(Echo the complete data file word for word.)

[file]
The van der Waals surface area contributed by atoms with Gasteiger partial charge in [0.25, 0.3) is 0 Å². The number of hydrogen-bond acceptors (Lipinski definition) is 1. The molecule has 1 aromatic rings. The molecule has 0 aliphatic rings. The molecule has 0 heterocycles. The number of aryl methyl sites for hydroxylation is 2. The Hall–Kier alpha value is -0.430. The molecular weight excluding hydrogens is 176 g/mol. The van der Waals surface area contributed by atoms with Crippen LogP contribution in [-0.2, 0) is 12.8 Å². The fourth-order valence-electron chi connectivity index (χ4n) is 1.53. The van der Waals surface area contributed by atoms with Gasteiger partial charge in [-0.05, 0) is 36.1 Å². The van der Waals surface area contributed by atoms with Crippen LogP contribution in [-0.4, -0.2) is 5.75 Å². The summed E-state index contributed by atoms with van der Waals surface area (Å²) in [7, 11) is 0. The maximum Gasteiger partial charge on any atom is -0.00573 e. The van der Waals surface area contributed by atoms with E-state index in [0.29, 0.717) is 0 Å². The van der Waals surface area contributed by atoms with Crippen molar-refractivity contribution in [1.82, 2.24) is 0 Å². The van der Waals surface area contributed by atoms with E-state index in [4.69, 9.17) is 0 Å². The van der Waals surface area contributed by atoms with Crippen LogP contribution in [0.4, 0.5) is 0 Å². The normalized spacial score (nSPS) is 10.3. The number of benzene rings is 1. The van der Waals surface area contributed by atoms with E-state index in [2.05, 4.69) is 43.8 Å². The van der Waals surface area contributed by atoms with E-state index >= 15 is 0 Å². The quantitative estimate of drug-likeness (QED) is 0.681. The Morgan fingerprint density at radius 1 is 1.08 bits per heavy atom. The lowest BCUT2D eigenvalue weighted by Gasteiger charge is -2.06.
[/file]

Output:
The van der Waals surface area contributed by atoms with Gasteiger partial charge in [0.25, 0.3) is 0 Å². The number of hydrogen-bond acceptors (Lipinski definition) is 1. The molecule has 1 aromatic rings. The molecule has 0 aliphatic rings. The molecule has 0 heterocycles. The number of aryl methyl sites for hydroxylation is 2. The Hall–Kier alpha value is -0.430. The molecular weight excluding hydrogens is 176 g/mol. The van der Waals surface area contributed by atoms with Crippen LogP contribution in [-0.2, 0) is 12.8 Å². The fourth-order valence-electron chi connectivity index (χ4n) is 1.53. The van der Waals surface area contributed by atoms with Gasteiger partial charge in [-0.05, 0) is 36.1 Å². The van der Waals surface area contributed by atoms with Crippen LogP contribution in [-0.4, -0.2) is 5.75 Å². The summed E-state index contributed by atoms with van der Waals surface area (Å²) in [7, 11) is 0. The maximum Gasteiger partial charge on any atom is -0.00573 e. The van der Waals surface area contributed by atoms with E-state index in [0.29, 0.717) is 0 Å². The van der Waals surface area contributed by atoms with Crippen molar-refractivity contribution in [1.82, 2.24) is 0 Å². The van der Waals surface area contributed by atoms with E-state index in [4.69, 9.17) is 0 Å². The van der Waals surface area contributed by atoms with Crippen LogP contribution in [0.4, 0.5) is 0 Å². The normalized spacial score (nSPS) is 10.3. The number of benzene rings is 1. The van der Waals surface area contributed by atoms with E-state index in [2.05, 4.69) is 43.8 Å². The van der Waals surface area contributed by atoms with E-state index >= 15 is 0 Å². The quantitative estimate of drug-likeness (QED) is 0.681. The Morgan fingerprint density at radius 1 is 1.08 bits per heavy atom. The lowest BCUT2D eigenvalue weighted by Gasteiger charge is -2.06.